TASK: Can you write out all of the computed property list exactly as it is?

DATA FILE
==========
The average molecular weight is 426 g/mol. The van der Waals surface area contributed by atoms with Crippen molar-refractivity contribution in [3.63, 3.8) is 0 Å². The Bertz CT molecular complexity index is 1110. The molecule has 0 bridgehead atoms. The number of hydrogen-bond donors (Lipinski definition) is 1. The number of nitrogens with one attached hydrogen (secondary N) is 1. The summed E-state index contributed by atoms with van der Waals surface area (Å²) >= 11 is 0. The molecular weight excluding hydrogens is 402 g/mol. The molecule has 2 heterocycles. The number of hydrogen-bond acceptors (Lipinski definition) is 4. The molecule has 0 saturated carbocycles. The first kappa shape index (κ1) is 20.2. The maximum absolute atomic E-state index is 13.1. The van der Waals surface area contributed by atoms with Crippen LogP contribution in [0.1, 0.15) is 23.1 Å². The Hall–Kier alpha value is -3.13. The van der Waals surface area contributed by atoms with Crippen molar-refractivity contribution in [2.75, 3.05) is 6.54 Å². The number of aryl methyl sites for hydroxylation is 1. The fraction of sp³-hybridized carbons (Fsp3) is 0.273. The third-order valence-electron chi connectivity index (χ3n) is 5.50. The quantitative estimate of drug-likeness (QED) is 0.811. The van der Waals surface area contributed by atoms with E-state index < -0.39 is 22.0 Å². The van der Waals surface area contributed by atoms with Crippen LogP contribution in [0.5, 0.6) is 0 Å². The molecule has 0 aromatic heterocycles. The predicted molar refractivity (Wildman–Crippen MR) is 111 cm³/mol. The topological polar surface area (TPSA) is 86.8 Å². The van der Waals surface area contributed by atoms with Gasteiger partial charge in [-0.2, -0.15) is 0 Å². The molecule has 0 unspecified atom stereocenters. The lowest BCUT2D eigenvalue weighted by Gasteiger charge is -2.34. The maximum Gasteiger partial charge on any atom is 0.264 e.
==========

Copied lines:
The average molecular weight is 426 g/mol. The van der Waals surface area contributed by atoms with Crippen molar-refractivity contribution in [3.63, 3.8) is 0 Å². The Bertz CT molecular complexity index is 1110. The molecule has 0 bridgehead atoms. The number of hydrogen-bond donors (Lipinski definition) is 1. The number of nitrogens with one attached hydrogen (secondary N) is 1. The summed E-state index contributed by atoms with van der Waals surface area (Å²) >= 11 is 0. The molecular weight excluding hydrogens is 402 g/mol. The molecule has 2 heterocycles. The number of hydrogen-bond acceptors (Lipinski definition) is 4. The molecule has 0 saturated carbocycles. The first kappa shape index (κ1) is 20.2. The maximum absolute atomic E-state index is 13.1. The van der Waals surface area contributed by atoms with Crippen LogP contribution in [0.1, 0.15) is 23.1 Å². The Hall–Kier alpha value is -3.13. The van der Waals surface area contributed by atoms with Crippen molar-refractivity contribution in [2.75, 3.05) is 6.54 Å². The number of aryl methyl sites for hydroxylation is 1. The fraction of sp³-hybridized carbons (Fsp3) is 0.273. The third-order valence-electron chi connectivity index (χ3n) is 5.50. The quantitative estimate of drug-likeness (QED) is 0.811. The van der Waals surface area contributed by atoms with E-state index < -0.39 is 22.0 Å². The van der Waals surface area contributed by atoms with Crippen LogP contribution in [0.5, 0.6) is 0 Å². The molecule has 0 aromatic heterocycles. The predicted molar refractivity (Wildman–Crippen MR) is 111 cm³/mol. The topological polar surface area (TPSA) is 86.8 Å². The van der Waals surface area contributed by atoms with Gasteiger partial charge in [-0.2, -0.15) is 0 Å². The molecule has 0 unspecified atom stereocenters. The lowest BCUT2D eigenvalue weighted by Gasteiger charge is -2.34. The maximum Gasteiger partial charge on any atom is 0.264 e.